• Protecting Water and Farmland in Simcoe County

Tough road ahead for Horseshoe Valley road widening proposal

In Council Watch
Nov 3rd, 2014

By Ian McInroy, Barrie Examiner

ORO-MEDONTE TWP. — A group of Horseshoe Valley residents continue to fight a proposal by Simcoe County to make changes to a stretch of County Road 22 (Horseshoe Valley Road) between Line 3 and Line 4.

The county is proposing to improve intersections along the stretch, located approximately 25 kilometres north of Barrie, by adding turn lanes and tapers (helping two lanes merge into one), and also provide truck climbing lanes on the uphill sides of each of the two steep hills between the third and fourth lines.

The project’s initial budget is $7.5 million, which could grow after the Class Environmental Assessment study is completed.

Shauna Tozser, president of the Horseshoe Valley Property Owners Association, said while residents appreciate efforts to make the road safer, adding truck lanes isn’t the way to do it.

“Our focus is on safety and speed. No one is arguing that trucks are unsafe but through all the research we’ve done, truck lanes will decrease the safety level,” she said. “In our estimation, we don’t have a problem with trucks in our area. If they widen this road, the existing speeding issue is going to get worse.”

Debbie Korolnek, general manager of engineering, planning and environment for Simcoe County, said it is not a road-widening project. It is intended to improve the safety of the roadway by adding truck passing lanes on the steeper grades, improve intersections, address planned future growth and to rectify existing deficiencies in the road design.

She said three criteria were met that led to the proposed project: a 15 kilometres per hour or greater speed reduction expected for a typical heavy truck; upgrade traffic flow that exceeds 200 vehicles per hour and upgrade truck flow that exceeds 20 vehicles per hour.

Currently, the annual average daily traffic volume for County Road 22 is 5,300 vehicles per day west of the Horseshoe Valley Resort entrance, and 4,600 vehicles per day east of the entrance. A county consultant has projected traffic volumes by 2033 will be 7,000 vehicles per day west of the resort entrance and 6,100 vehicles per day east of the entrance.

Projections are based on a 1% per year traffic growth, which may be conservative, Korolnek said.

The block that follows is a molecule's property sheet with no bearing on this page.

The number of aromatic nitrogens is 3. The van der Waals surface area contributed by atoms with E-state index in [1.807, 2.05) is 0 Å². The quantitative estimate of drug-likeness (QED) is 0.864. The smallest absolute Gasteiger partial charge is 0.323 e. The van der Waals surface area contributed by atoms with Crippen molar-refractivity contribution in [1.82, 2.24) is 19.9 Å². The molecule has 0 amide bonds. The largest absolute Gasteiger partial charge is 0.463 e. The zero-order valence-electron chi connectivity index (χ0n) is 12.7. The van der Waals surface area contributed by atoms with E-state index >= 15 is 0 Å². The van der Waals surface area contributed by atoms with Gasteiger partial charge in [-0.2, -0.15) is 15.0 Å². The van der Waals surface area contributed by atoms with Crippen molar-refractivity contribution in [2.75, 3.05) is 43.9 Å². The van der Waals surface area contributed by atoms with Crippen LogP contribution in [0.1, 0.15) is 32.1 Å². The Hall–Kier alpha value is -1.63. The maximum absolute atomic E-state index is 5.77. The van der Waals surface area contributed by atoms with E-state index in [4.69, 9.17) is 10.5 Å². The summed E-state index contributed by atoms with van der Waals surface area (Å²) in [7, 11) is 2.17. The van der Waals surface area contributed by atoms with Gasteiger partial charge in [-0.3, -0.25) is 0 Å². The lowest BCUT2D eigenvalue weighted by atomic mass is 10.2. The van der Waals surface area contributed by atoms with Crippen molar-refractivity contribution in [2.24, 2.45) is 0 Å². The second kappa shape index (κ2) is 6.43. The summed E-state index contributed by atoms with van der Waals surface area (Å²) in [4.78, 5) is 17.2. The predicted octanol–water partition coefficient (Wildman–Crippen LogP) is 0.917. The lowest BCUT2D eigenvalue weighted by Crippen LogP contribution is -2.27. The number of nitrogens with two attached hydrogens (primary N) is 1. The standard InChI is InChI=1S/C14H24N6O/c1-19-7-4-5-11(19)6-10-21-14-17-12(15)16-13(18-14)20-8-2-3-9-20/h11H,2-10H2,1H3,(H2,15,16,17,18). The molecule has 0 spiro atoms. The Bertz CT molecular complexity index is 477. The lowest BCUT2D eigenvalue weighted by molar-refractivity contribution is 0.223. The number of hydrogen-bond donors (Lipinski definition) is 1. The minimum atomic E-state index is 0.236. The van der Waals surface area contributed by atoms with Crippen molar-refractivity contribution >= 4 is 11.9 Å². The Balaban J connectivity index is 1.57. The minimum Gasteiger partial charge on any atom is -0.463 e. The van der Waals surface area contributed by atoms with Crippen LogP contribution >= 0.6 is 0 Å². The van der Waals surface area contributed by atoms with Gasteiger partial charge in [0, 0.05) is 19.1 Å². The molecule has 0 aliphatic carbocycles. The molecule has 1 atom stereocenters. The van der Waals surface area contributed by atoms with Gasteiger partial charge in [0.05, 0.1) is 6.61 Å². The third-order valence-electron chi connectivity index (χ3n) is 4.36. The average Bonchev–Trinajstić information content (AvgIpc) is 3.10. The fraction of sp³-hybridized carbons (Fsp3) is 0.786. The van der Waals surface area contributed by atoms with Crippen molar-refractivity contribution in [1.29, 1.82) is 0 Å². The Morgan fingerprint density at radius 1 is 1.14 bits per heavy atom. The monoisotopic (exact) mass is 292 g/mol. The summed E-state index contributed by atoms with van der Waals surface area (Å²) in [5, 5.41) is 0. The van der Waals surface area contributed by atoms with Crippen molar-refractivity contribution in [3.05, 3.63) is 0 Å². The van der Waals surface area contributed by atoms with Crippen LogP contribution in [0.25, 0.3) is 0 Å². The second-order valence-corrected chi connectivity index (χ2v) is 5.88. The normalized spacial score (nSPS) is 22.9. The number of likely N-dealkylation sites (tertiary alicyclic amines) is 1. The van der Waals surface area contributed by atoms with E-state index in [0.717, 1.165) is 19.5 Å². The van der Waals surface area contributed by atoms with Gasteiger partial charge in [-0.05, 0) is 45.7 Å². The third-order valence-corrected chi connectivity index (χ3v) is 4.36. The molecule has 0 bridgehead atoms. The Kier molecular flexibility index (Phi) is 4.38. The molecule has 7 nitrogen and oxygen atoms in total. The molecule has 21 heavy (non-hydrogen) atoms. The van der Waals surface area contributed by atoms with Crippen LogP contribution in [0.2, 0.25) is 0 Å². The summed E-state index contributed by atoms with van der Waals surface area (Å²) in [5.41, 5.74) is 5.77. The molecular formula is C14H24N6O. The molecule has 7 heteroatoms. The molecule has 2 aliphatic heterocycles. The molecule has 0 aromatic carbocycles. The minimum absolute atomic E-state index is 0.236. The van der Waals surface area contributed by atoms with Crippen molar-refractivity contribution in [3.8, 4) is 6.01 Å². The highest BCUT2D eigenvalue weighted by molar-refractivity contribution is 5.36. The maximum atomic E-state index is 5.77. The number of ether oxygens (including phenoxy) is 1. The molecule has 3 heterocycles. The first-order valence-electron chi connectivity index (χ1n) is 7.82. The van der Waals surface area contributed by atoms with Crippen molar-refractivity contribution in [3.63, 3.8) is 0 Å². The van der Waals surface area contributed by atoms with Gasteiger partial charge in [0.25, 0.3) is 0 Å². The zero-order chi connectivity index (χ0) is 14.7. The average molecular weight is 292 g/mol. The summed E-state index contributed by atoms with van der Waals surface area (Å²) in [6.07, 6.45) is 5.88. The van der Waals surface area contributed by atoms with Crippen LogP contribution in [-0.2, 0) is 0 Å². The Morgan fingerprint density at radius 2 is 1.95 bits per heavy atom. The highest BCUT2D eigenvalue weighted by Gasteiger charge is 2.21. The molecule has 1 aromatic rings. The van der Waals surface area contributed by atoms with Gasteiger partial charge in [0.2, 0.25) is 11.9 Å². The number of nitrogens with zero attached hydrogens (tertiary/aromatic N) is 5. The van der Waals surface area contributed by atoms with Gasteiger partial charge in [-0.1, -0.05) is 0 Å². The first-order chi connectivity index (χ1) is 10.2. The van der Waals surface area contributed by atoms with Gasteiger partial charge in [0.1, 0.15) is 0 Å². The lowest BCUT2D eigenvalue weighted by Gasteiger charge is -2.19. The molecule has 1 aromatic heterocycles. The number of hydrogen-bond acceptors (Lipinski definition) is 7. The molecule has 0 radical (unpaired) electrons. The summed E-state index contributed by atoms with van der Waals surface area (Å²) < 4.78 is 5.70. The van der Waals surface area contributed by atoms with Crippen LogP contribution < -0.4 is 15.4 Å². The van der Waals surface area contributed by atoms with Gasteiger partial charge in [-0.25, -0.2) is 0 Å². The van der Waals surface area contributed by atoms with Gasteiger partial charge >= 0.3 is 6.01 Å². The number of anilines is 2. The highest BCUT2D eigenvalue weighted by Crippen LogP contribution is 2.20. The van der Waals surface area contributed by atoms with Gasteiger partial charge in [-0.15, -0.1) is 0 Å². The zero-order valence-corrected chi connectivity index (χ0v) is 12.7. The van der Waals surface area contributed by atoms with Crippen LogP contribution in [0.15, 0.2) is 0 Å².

Tozser challenges some of the county’s numbers, among them, how many large trucks use that section of Horseshoe Valley Road.

“There are not 20 heavy trucks per hour coming up that hill,” she said.

Korolnek said engineering studies have determined a truck-climbing lane is needed.

“It doesn’t have as much to do with truck volume, although that is a (consideration), as it does with grade and the ability of heavily-loaded trucks to maintain a decent speed when they are going up the hill,” she said. “What we’re trying to encourage is if you’re going to overtake a truck, to do it safely without going into oncoming traffic. We’re trying to make this stretch of road safe.

“All county roads are arterial roads. They are all meant to carry this kind of traffic to urban centres throughout the county. It’s really already a truck route,” Korolnek added. “It’s not signed as a truck route but by definition, arterial roads are meant to carry that kind of traffic.”

Horseshoe Valley resident David Myles, who attended a public meeting last week about the proposal, was also opposed to the climbing lanes.

“They were very negative towards the climbing lanes which would essentially create a highway. When you start adding lanes it encourages people going faster,” he said. “There will be turns at key intersections across Horseshoe Valley Road including the Fourth Line, across from a kids’ park. It will be more like a major four-lane highway.”

John Coleman was walking his dog near the Horseshoe Valley Memorial Park on Line 4, just a stone’s throw away from County Road 22

“Personally, I’ve never seen (the traffic) as a problem, he said, adding the 70 kilometres an hour speed limit on the steep hills makes sense. “Why would (the county) want to make it busier? It would spoil the aesthetics of the area. To me, the trucks have not been an issue. I don’t get held up by them.”

Another public meeting regarding the proposal will be held in the spring of 2015.

Public input is welcome at any point in the project. Questions can be directed to Paul Murphy (Simcoe County project manager, 705-726-9300) or Mike Neumann (project director at Ainley & Associates, 705-445-3451).


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